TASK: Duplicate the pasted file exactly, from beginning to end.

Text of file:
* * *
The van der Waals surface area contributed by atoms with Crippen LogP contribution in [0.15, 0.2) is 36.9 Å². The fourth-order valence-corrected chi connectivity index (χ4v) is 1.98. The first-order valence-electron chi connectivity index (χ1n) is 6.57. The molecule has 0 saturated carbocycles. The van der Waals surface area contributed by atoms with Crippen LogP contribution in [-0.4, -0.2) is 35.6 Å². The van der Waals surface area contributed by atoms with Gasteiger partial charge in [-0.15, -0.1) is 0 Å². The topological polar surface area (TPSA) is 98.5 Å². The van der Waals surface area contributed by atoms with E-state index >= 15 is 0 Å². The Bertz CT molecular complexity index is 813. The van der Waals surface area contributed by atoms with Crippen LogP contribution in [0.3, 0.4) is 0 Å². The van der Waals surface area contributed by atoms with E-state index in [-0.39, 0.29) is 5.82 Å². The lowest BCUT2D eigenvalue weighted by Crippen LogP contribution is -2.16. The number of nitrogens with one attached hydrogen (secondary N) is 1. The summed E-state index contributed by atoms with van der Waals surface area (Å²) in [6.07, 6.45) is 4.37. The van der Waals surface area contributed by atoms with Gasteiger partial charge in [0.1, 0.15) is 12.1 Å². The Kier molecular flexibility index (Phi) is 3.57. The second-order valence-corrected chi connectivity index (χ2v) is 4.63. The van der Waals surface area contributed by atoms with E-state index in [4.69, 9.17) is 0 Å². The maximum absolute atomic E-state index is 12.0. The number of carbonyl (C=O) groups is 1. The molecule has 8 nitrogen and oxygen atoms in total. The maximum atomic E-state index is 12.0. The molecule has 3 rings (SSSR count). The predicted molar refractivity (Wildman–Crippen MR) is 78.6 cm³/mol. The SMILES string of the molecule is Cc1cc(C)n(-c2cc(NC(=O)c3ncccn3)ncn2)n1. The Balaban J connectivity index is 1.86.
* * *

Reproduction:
The van der Waals surface area contributed by atoms with Crippen LogP contribution in [0.15, 0.2) is 36.9 Å². The fourth-order valence-corrected chi connectivity index (χ4v) is 1.98. The first-order valence-electron chi connectivity index (χ1n) is 6.57. The molecule has 0 saturated carbocycles. The van der Waals surface area contributed by atoms with Crippen LogP contribution in [-0.4, -0.2) is 35.6 Å². The van der Waals surface area contributed by atoms with Gasteiger partial charge in [-0.15, -0.1) is 0 Å². The topological polar surface area (TPSA) is 98.5 Å². The van der Waals surface area contributed by atoms with E-state index >= 15 is 0 Å². The Bertz CT molecular complexity index is 813. The van der Waals surface area contributed by atoms with Crippen LogP contribution in [0.3, 0.4) is 0 Å². The van der Waals surface area contributed by atoms with E-state index in [-0.39, 0.29) is 5.82 Å². The lowest BCUT2D eigenvalue weighted by Crippen LogP contribution is -2.16. The number of nitrogens with one attached hydrogen (secondary N) is 1. The summed E-state index contributed by atoms with van der Waals surface area (Å²) in [6.07, 6.45) is 4.37. The van der Waals surface area contributed by atoms with Gasteiger partial charge in [0.1, 0.15) is 12.1 Å². The Kier molecular flexibility index (Phi) is 3.57. The second-order valence-corrected chi connectivity index (χ2v) is 4.63. The van der Waals surface area contributed by atoms with E-state index in [4.69, 9.17) is 0 Å². The maximum absolute atomic E-state index is 12.0. The number of carbonyl (C=O) groups is 1. The molecule has 8 nitrogen and oxygen atoms in total. The maximum atomic E-state index is 12.0. The molecule has 3 rings (SSSR count). The predicted molar refractivity (Wildman–Crippen MR) is 78.6 cm³/mol. The SMILES string of the molecule is Cc1cc(C)n(-c2cc(NC(=O)c3ncccn3)ncn2)n1. The Balaban J connectivity index is 1.86.